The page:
Granted there might be some exceptions, but most die-hard fans of gritty NYC hip hop probably have the Wu-Tang Clan and D-Block/The Lox somewhere in their top 5 favorite rap groups of all time (probably at #1 and #2, if Mobb Deep isn’t being mentioned). With that said, the recently dropped collaboration between the two legendary East Coast super groups, Wu-Block, is probably one of the more anticipated projects to come out of New York in a minute. To cut straight to the chase, If your ideal brand of hip hop is the rough, no-punches pulled, yet high on personality style that that the Wu and D-Block have built their fan bases with, your anticipation was probably well worth it.
While the album definitely won’t appeal to strict fans of contemporary or more commercially focused rap – which would be a strange change from these artist’s typical styles – it’s without a doubt a strong effort front to back, from some of the best at their craft. It’s probably not going to go down as a classic, change anybody’s opinion of any of the MCs or producers involved, or even be remembered as some of their best work. But, if 36 Chambers or either of the Lox albums are sitting in your iTunes or music collection, there’s more than enough here to justify spending some quality time with it.
Lyrically, there are literally no surprises anywhere on the album, but considering the fans that it’s directed at, that probably isn’t a bad thing at all. While the entire Lox crew is present and representing D-Block, and a majority of the living Wu-Tang members show up at least once, most of the album is dominated by Ghostface and Sheek Louch. They both definitely come exactly as you’d expect. Ghostface goes in with his gravelly street inspired wordplay – which can be deceptively, but not too surprisingly, intellectual – and Sheek spits tenaciously throughout, while riding most beats seemingly effortlessly.
Beyond the strong performances by the two stars of the show, we also get some solid efforts from a number of other Wu-Tang Clan and D-Block artists too. Method Man, Inspectah Dech, Raekwon, Cappadona, GZA, and Masta Killa all drop in for at least a verse. Styles P and Jadakiss (the other two members of D-Block’s main act, The Lox) both show up on a handful of songs too. Unfortunately, Jada’s presence is a bit limited, and judging by his performance on “All in Together”, a few more verses from him would have definitely added to the experience. Erykah Badu even comes through for a small role on the standout “Driving Round”, though she definitely puts in a less than impressive effort compared to some of her other work.
It’s hard to say that there are any real noticeable “highlights” from a straight lyrical perspective, as the project really draws from some of hip hop’s most consistent and reliable artists in the genre. However, “Different Time Zones” is probably the headiest track of the album and stands out a bit, and the flows that all four of the artists on “Comin For Your Head” (Ghostface, Raekwon, Styles P, and Sheek) come with are some of the most interesting on the project.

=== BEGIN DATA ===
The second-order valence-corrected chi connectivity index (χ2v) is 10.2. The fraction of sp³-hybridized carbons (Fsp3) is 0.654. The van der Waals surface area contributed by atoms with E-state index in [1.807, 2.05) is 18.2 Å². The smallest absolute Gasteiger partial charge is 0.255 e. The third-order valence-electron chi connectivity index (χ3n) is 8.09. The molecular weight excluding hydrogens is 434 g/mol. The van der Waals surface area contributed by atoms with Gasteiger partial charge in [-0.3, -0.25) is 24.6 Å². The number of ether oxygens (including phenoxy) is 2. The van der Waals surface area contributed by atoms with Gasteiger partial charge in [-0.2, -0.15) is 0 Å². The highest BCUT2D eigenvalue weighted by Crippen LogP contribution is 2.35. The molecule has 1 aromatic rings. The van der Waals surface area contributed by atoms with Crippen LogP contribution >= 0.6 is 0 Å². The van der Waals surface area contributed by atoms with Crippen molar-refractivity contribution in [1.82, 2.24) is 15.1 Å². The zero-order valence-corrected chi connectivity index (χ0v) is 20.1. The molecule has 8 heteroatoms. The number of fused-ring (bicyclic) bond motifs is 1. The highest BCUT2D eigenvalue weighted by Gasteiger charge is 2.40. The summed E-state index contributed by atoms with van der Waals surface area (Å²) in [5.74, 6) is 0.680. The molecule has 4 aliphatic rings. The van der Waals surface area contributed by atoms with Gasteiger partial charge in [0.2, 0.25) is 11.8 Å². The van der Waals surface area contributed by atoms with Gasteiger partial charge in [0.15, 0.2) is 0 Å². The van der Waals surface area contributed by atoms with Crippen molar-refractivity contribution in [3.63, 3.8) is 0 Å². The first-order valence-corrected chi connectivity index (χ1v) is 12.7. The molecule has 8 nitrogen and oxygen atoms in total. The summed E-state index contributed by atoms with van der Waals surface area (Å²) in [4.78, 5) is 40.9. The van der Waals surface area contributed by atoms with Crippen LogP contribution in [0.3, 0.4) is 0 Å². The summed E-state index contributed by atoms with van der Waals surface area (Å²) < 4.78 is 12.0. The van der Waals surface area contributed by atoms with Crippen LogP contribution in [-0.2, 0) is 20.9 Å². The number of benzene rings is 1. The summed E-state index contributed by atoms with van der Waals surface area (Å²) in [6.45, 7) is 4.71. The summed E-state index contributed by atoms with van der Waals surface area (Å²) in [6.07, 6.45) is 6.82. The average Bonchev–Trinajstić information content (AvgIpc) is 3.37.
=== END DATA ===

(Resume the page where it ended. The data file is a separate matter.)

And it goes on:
While we really don’t get anything that feels too unusual from a writing or lyrical sense on the Wu-Block album, the production is definitely a bit different from what both of the groups involved are typically associated with, and relies on some relatively unknown producers (with a few exceptions). That might raise some concerns for fans looking for a pure Wu-Tang Clan/D-Block experience, but it shouldn’t – as it definitely isn’t a bad look. In fact, it might actually help enhance the project a bit, and does create a few moments that feel more like a slight evolution in their sound than anything else.
While both groups are typical known for their hard hitting, yet minimal percussion with a few interesting sounds to flush out their beats, there’s a lot more going on here than that on most tracks. Most notably, is the addition of some soul-infused vocal samples, which gives a substantial portion of the album a somewhat unexpected, sometimes jazzy, sometimes funk-inspired feel. The before mentioned “Driving Round” is probably the most obvious example, but it’s also present in a big way on “Guns For Life”, and “Been Robbed”. However, even though it’s a bit different from some of both of these groups’ earlier work (maybe with the exception of some of Jada’s solo stuff), it doesn’t feel forced or inauthentic compared to the rest of their catalogs.
All in all, the Wu-Block album, is a strong, somewhat predictable hip hop experience that’s definitely going to please fans of both of the groups involved. We get nothing but quality verses that stay extremely true to two of some of the deepest and most respected catalogs in East Coast hip hop. But, at the end of the day, it’s hard to imagine this one getting a ton of burn from even the die-hards, who have been spinning some of the same albums for over decade now. However, it’s a high quality release, that’s definitely worth a purchase for anyone who spends significant time with the Wu, or the The Lox’s, music, and probably worth a spin or two for even the most casual fans of what could now be considered “old school” hip hop (though with the Wu Tang Clan’s 20th anniversary album and a small barrage of new material in the way – that could change soon).